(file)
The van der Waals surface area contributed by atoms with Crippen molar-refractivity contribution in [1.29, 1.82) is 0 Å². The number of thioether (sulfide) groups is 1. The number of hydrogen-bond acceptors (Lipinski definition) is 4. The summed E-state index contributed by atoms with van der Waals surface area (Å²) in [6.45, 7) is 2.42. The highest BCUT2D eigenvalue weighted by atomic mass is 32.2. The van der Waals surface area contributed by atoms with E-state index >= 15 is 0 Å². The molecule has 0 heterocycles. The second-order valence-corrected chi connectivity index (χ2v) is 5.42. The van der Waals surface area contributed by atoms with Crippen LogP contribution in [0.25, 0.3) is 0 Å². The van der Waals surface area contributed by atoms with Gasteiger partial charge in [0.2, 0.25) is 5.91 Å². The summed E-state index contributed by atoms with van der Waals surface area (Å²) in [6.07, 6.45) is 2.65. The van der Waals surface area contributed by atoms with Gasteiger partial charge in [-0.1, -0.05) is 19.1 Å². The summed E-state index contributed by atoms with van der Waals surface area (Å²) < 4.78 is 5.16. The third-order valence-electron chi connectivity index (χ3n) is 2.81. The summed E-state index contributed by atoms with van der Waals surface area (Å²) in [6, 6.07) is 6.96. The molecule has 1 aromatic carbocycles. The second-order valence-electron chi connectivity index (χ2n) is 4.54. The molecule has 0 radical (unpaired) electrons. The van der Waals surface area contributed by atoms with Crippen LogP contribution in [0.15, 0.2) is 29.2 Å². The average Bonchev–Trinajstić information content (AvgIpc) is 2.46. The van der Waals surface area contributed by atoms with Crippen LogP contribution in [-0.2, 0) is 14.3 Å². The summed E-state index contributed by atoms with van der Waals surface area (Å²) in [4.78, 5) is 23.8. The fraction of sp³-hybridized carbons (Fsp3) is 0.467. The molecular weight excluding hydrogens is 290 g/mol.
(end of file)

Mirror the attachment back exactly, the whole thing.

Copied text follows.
The van der Waals surface area contributed by atoms with Crippen molar-refractivity contribution in [1.29, 1.82) is 0 Å². The number of thioether (sulfide) groups is 1. The number of hydrogen-bond acceptors (Lipinski definition) is 4. The summed E-state index contributed by atoms with van der Waals surface area (Å²) in [6.45, 7) is 2.42. The highest BCUT2D eigenvalue weighted by atomic mass is 32.2. The van der Waals surface area contributed by atoms with E-state index >= 15 is 0 Å². The molecule has 0 heterocycles. The second-order valence-corrected chi connectivity index (χ2v) is 5.42. The van der Waals surface area contributed by atoms with Crippen LogP contribution in [0.25, 0.3) is 0 Å². The van der Waals surface area contributed by atoms with Gasteiger partial charge in [0.2, 0.25) is 5.91 Å². The summed E-state index contributed by atoms with van der Waals surface area (Å²) in [6.07, 6.45) is 2.65. The van der Waals surface area contributed by atoms with Gasteiger partial charge in [-0.1, -0.05) is 19.1 Å². The summed E-state index contributed by atoms with van der Waals surface area (Å²) < 4.78 is 5.16. The third-order valence-electron chi connectivity index (χ3n) is 2.81. The summed E-state index contributed by atoms with van der Waals surface area (Å²) in [6, 6.07) is 6.96. The molecule has 1 aromatic carbocycles. The second-order valence-electron chi connectivity index (χ2n) is 4.54. The molecule has 0 radical (unpaired) electrons. The van der Waals surface area contributed by atoms with Crippen LogP contribution in [0.15, 0.2) is 29.2 Å². The average Bonchev–Trinajstić information content (AvgIpc) is 2.46. The van der Waals surface area contributed by atoms with Crippen LogP contribution in [-0.2, 0) is 14.3 Å². The summed E-state index contributed by atoms with van der Waals surface area (Å²) in [4.78, 5) is 23.8. The fraction of sp³-hybridized carbons (Fsp3) is 0.467. The molecular weight excluding hydrogens is 290 g/mol.